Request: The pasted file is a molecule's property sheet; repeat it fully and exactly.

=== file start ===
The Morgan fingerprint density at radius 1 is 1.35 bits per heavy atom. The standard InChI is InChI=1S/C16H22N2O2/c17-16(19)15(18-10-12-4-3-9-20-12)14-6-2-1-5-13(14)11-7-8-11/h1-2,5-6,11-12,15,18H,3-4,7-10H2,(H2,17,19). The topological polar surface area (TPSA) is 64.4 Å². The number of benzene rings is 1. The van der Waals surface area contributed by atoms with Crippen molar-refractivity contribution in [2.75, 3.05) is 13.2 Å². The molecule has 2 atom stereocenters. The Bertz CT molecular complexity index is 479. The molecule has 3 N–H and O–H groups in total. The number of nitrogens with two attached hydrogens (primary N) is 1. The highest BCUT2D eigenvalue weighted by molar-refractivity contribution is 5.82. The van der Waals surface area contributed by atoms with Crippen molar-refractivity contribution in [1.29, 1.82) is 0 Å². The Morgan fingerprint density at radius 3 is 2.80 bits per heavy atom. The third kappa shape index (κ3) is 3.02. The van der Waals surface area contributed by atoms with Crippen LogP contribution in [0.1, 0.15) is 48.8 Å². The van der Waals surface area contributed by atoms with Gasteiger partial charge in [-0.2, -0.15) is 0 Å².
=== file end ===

The Morgan fingerprint density at radius 1 is 1.35 bits per heavy atom. The standard InChI is InChI=1S/C16H22N2O2/c17-16(19)15(18-10-12-4-3-9-20-12)14-6-2-1-5-13(14)11-7-8-11/h1-2,5-6,11-12,15,18H,3-4,7-10H2,(H2,17,19). The topological polar surface area (TPSA) is 64.4 Å². The number of benzene rings is 1. The van der Waals surface area contributed by atoms with Crippen molar-refractivity contribution in [2.75, 3.05) is 13.2 Å². The molecule has 2 atom stereocenters. The Bertz CT molecular complexity index is 479. The molecule has 3 N–H and O–H groups in total. The number of nitrogens with two attached hydrogens (primary N) is 1. The highest BCUT2D eigenvalue weighted by molar-refractivity contribution is 5.82. The van der Waals surface area contributed by atoms with Crippen molar-refractivity contribution in [1.29, 1.82) is 0 Å². The Morgan fingerprint density at radius 3 is 2.80 bits per heavy atom. The third kappa shape index (κ3) is 3.02. The van der Waals surface area contributed by atoms with Crippen LogP contribution in [0.1, 0.15) is 48.8 Å². The van der Waals surface area contributed by atoms with Gasteiger partial charge in [-0.2, -0.15) is 0 Å².